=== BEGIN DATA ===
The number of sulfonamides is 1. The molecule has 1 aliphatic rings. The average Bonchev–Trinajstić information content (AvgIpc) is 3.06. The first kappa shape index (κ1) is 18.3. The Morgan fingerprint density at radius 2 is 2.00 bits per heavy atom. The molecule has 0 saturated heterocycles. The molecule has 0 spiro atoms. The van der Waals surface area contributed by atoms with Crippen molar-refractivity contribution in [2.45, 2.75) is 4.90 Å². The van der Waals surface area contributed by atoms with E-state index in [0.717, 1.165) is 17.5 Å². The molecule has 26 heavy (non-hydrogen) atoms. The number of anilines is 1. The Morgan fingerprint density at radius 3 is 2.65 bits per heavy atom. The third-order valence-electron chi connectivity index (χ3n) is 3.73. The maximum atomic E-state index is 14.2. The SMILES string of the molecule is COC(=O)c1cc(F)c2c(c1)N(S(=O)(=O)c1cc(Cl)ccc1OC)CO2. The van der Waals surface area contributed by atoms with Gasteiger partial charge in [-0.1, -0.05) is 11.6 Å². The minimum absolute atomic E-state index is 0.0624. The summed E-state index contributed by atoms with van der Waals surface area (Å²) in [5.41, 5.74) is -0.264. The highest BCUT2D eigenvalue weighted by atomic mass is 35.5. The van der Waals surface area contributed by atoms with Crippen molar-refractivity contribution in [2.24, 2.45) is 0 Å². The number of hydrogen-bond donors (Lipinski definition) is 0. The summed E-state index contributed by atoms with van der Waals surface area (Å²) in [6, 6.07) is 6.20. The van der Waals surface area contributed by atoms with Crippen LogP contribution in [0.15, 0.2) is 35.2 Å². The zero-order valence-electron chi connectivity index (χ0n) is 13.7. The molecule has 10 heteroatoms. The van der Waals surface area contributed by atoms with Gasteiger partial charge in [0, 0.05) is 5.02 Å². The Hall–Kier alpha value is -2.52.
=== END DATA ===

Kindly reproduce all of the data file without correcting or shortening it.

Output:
The number of sulfonamides is 1. The molecule has 1 aliphatic rings. The average Bonchev–Trinajstić information content (AvgIpc) is 3.06. The first kappa shape index (κ1) is 18.3. The Morgan fingerprint density at radius 2 is 2.00 bits per heavy atom. The molecule has 0 saturated heterocycles. The molecule has 0 spiro atoms. The van der Waals surface area contributed by atoms with Crippen molar-refractivity contribution in [2.45, 2.75) is 4.90 Å². The van der Waals surface area contributed by atoms with E-state index in [0.717, 1.165) is 17.5 Å². The molecule has 26 heavy (non-hydrogen) atoms. The number of anilines is 1. The Morgan fingerprint density at radius 3 is 2.65 bits per heavy atom. The third-order valence-electron chi connectivity index (χ3n) is 3.73. The maximum atomic E-state index is 14.2. The SMILES string of the molecule is COC(=O)c1cc(F)c2c(c1)N(S(=O)(=O)c1cc(Cl)ccc1OC)CO2. The van der Waals surface area contributed by atoms with Gasteiger partial charge in [-0.1, -0.05) is 11.6 Å². The minimum absolute atomic E-state index is 0.0624. The summed E-state index contributed by atoms with van der Waals surface area (Å²) in [5.41, 5.74) is -0.264. The highest BCUT2D eigenvalue weighted by atomic mass is 35.5. The van der Waals surface area contributed by atoms with Crippen molar-refractivity contribution in [2.24, 2.45) is 0 Å². The number of hydrogen-bond donors (Lipinski definition) is 0. The summed E-state index contributed by atoms with van der Waals surface area (Å²) in [6, 6.07) is 6.20. The van der Waals surface area contributed by atoms with Crippen LogP contribution in [0.15, 0.2) is 35.2 Å². The zero-order valence-electron chi connectivity index (χ0n) is 13.7. The molecule has 10 heteroatoms. The van der Waals surface area contributed by atoms with Gasteiger partial charge in [0, 0.05) is 5.02 Å². The Hall–Kier alpha value is -2.52.